Millions of consumers are set to be hard hit by unscrupulous traders keen to capitalise on the recently imposed 16 percent value added tax on petroleum products.
In a free market, lax regulatory oversight and little consumer protection, prices of several goods and services are already being adjusted up in varied proportion with the basic claim that fuel prices have gone up and so everything else must follow suit.
While economists agree that fuel is a critical component of almost all commodities in the market, traders who take advantage of the consumers whenever taxes are loaded on them while drag feet on passing down subsidies offered by the government remain on the spot over the fuel tax.
Nairobi-based economic expert Robert Shaw said the bad business practice has a double-edged effect by hurting consumers faced with a high cost of living while thinning government revenues in the process.
“How traders take advantage of the tax on fuel which essentially ripples through every sector may eventually lead to people cutting down on expenditure and then reducing the targeted tax collection as well. It is the traders, most of who remain in the informal and hard to tax sectors, who will reap big from this tax meaning the government may not even get the needed consumption tax in the long run,” Mr Shaw said.
The experts contend that treasury should have seen the potential zero-sum game in the new tax and initiate measures that would see the consumers cushioned from the adverse effects of the tax that eventually may translate to lower revenues for the exchequer.
Exploitative pricing is a common feature in Kenya’s free market with retailers rarely even able to adhere to the Recommended Retail Pricing even when their margins are already factored into the pricing formulas.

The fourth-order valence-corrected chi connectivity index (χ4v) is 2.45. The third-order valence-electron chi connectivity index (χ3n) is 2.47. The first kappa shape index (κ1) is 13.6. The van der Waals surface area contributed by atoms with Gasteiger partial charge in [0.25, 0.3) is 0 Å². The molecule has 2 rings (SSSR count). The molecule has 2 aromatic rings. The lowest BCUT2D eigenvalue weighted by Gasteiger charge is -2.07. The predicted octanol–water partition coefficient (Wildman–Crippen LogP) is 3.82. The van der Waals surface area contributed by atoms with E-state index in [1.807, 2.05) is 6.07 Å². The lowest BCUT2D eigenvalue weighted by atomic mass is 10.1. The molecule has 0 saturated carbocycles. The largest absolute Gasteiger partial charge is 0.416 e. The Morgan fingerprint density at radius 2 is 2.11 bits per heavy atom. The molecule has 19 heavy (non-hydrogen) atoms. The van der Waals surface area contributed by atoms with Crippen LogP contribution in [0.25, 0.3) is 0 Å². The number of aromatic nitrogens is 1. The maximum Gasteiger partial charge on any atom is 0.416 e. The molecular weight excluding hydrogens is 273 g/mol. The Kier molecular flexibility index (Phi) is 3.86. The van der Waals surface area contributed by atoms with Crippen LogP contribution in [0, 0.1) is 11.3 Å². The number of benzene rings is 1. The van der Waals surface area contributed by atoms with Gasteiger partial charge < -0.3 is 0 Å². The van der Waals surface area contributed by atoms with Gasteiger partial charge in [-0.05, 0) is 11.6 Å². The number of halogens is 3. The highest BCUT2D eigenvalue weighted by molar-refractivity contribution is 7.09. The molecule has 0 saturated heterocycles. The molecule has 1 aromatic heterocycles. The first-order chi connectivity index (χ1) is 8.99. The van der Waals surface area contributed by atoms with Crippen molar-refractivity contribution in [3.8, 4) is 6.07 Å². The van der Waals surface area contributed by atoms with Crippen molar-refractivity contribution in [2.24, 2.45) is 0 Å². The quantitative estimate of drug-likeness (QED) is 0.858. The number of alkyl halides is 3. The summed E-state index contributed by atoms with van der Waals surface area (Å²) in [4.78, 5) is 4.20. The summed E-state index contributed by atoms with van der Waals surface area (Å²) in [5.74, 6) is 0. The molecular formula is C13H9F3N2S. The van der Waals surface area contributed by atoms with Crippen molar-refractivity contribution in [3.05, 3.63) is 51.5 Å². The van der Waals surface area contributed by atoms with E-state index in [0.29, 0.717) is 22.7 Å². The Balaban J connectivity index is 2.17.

The concept largely applied by manufacturers to guide how much the consumers can access their products has faded away leaving retailers to set prices more than triple the recommended price for varied reasons.
A VAT increasing on essential elements of production like fuel then triggers them to become even more exploitative as no one questions their rationale as long as they are not in regulated price environment like fuel which is the only product whose pricing is regulated.
Drinks and foodstuff are the worst affected category of consumer goods which are priced differently at different places leaving consumers confused on what the real prices of the drinks should be as retailers mint extra millions from the gullible public.
It is hard for one to tell the price of a 300ml of soda for instance because it is sold between Sh30 and Sh200 depending on where you buy it. The same fate has now befallen the overall food basket with consumers bearing the burden of the greedy retailers.
Consumer Federation of Kenya secretary-general Samuel Mutoro termed the market situation a ‘disaster no one is looking at’ as consumers suffer different layers of exploitation along the supply chain with traders having a free hand to hike prices.
“For someone selling fuel, a 16 percent price rise is directly associated with the VAT but someone whose production has very little to do with fuel cannot translate the whole tax and pass it down on consumers. It is an unethical practice and it’s all about taking advantage of consumers. The sad thing is that these prices rarely come down and even when situations change and that is why we were very wary about the tax,” Mr Mutoro said.
A fare for a bus using say 10 litres of diesel worth Sh1,030 before the tax set in should have just Sh164.8 over and above the usual cost of the journey based on fuel pricing. This can be shared equally among say 10 passengers at some Sh17 per person and even less for a 32 seater minibus.
The rise in bus fare between Sh20 and Sh50 therefore beats the logic and makes the fuel price rise a cash cow for the public transport operators who cleverly started protesting the tax way before it was implemented to prepare commuters psychologically for the exploitation.
Dr Paul Gachanja, chairman of the Department of Economics at Kenyatta University said consumers are the worst hit lot since the government still stand a chance to collect revenues given that fuel is an essential economic diver and some products are hard to forgo.
“If the tax was applied proportionately on the areas it is expected to affect, the consumers would not be seriously affected, it makes government act like a farmer who is milking a cow that is very weak and as much as you get some milk, the cow may die soon.”